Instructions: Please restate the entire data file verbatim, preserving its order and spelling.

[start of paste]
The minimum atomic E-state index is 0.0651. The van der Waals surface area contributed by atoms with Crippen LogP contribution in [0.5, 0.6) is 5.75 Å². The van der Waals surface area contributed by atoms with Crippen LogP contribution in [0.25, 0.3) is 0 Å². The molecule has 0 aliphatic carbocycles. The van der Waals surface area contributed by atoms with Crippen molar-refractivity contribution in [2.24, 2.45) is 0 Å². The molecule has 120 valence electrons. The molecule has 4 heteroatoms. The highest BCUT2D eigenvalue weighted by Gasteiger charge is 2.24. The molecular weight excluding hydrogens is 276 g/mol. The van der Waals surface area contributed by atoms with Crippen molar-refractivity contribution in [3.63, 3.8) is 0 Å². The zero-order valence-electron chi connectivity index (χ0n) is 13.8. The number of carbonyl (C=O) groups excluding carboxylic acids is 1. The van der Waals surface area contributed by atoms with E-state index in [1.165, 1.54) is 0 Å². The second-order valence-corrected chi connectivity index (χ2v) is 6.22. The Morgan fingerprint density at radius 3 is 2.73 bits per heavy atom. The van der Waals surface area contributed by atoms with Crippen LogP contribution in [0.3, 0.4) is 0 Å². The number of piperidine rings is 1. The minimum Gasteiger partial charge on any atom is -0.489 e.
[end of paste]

The minimum atomic E-state index is 0.0651. The van der Waals surface area contributed by atoms with Crippen LogP contribution in [0.5, 0.6) is 5.75 Å². The van der Waals surface area contributed by atoms with Crippen LogP contribution in [0.25, 0.3) is 0 Å². The molecule has 0 aliphatic carbocycles. The van der Waals surface area contributed by atoms with Crippen molar-refractivity contribution in [2.24, 2.45) is 0 Å². The molecule has 120 valence electrons. The molecule has 4 heteroatoms. The highest BCUT2D eigenvalue weighted by Gasteiger charge is 2.24. The molecular weight excluding hydrogens is 276 g/mol. The van der Waals surface area contributed by atoms with Crippen molar-refractivity contribution in [3.63, 3.8) is 0 Å². The zero-order valence-electron chi connectivity index (χ0n) is 13.8. The number of carbonyl (C=O) groups excluding carboxylic acids is 1. The van der Waals surface area contributed by atoms with E-state index in [1.165, 1.54) is 0 Å². The second-order valence-corrected chi connectivity index (χ2v) is 6.22. The Morgan fingerprint density at radius 3 is 2.73 bits per heavy atom. The van der Waals surface area contributed by atoms with Crippen LogP contribution in [0.3, 0.4) is 0 Å². The number of piperidine rings is 1. The minimum Gasteiger partial charge on any atom is -0.489 e.